From Montecarlo, many footpaths among olive groves and vineyards start. One of these lovely itineraries is the one that leads to the town of San Martino in Colle, where you can find an enormous 500-year-old oak tree. According to local legend, witches would gather for the Sabbath under the foliage of this centuries-old tree, earning it the nickname “Oak of the Witches”.

A hint of Montecarlo - Credit: James Munroe
Fosdinovo (Massa Carrara area)

Fosdinovo is located about 15 kilometres northwest of Massa, between the sea and the mountains. This position caused the village’s fortune and misfortune throughout its history: on one hand, the opportunity for trading; on the other hand, the wars and the struggles to conquer it.

This town can be considered the gateway to the Lunigiana area and in this post you can find more out about the main sights and how to reach the village.

A view of Fosdinovo - Credit: Giorgio Freschi
Montescudaio (Pisa area)

The town of Montescudaio is located in the Val di Cecina and is part of the Maremma Pisana. About ten kilometres from the coast, it is considered one of the most beautiful villages in Italy.

Montescudaio was a fortified village of great strategic importance, due to its dominant position. It was founded at the end of the 12th century around the pre-existing Church of St. Mary, one of the must-see monuments, along with the historical lookout tower and Villa Pucci. The excellent red wine Montescudaio DOC is produced locally.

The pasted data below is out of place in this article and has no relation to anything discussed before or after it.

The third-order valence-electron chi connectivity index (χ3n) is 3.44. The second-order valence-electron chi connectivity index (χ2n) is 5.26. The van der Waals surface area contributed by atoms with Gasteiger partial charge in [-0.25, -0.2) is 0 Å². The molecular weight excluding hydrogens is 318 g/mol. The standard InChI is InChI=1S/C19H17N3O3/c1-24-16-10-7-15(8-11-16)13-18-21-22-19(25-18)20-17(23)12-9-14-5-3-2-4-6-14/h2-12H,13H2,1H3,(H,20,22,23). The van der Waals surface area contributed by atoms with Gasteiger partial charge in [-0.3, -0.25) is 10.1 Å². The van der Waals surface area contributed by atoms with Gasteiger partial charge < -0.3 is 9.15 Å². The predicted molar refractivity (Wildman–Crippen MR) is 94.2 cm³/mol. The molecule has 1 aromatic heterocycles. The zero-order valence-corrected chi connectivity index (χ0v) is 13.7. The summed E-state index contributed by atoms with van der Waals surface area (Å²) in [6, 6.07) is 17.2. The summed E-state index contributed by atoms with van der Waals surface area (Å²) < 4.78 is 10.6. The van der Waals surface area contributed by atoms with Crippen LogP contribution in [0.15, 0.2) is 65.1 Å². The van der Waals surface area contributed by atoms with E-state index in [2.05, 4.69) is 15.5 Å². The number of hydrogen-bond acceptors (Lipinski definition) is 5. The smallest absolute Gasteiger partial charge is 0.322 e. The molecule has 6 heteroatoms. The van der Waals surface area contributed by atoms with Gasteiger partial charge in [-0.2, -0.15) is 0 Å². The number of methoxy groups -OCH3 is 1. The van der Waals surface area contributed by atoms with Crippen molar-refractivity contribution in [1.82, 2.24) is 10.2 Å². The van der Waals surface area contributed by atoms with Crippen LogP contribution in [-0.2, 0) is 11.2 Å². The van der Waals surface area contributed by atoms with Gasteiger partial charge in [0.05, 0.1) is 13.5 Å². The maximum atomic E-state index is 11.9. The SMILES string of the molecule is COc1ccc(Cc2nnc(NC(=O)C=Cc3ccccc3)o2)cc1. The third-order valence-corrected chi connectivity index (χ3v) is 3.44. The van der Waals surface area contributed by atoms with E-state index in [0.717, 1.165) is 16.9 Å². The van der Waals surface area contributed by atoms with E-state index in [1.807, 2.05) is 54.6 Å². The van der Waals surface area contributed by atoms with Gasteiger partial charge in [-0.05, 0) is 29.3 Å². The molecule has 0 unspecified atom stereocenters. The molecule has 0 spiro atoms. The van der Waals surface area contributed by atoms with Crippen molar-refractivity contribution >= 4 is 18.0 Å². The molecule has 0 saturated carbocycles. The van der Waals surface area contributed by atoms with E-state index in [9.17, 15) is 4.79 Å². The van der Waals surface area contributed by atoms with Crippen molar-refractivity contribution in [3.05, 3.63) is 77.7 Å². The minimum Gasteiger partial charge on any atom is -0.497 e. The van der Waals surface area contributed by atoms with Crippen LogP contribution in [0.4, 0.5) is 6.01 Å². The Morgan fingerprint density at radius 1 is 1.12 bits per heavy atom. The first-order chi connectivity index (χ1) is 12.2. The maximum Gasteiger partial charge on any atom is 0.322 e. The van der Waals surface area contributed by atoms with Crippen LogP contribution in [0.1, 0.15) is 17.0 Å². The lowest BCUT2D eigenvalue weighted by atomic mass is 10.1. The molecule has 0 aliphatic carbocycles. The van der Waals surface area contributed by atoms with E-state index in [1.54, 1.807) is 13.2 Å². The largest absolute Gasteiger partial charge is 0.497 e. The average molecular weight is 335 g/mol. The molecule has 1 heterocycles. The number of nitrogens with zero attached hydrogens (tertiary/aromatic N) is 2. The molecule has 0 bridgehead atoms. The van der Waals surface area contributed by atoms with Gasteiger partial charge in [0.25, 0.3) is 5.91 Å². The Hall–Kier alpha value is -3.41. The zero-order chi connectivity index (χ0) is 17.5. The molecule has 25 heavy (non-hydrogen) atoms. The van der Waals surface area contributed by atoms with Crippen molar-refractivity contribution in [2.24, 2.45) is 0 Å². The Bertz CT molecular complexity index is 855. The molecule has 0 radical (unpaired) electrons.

Montescudaio skyline and countryside - Credit: Fabio Tinelli Roncalli
Collodi (Pistoia area)

Collodi is a medieval village not far from Pescia. Evidence of the existence of the town dates back to the 12th century, while its recent history is strictly linked to the name of Carlo Lorenzini, the author of Pinocchio. The renowned writer spent part of his childhood here, and later in the years chose to sign his works with the pseudonym Carlo Collodi.

Collodi is the perfect spot both for adults and children. Nowadays the, the hamlet is best known for the park dedicated to Pinocchio, characterized by activities like literary itineraries, buildings and sculptures set amidst the greenery, exhibitions of art and illustrations, puppet-making workshops and more. In addition, the village boasts an ancient fortress and a villa that belonged to the aristocratic Garzoni family, with a large garden that masterfully combines symmetry, flora, fauna and sculpture.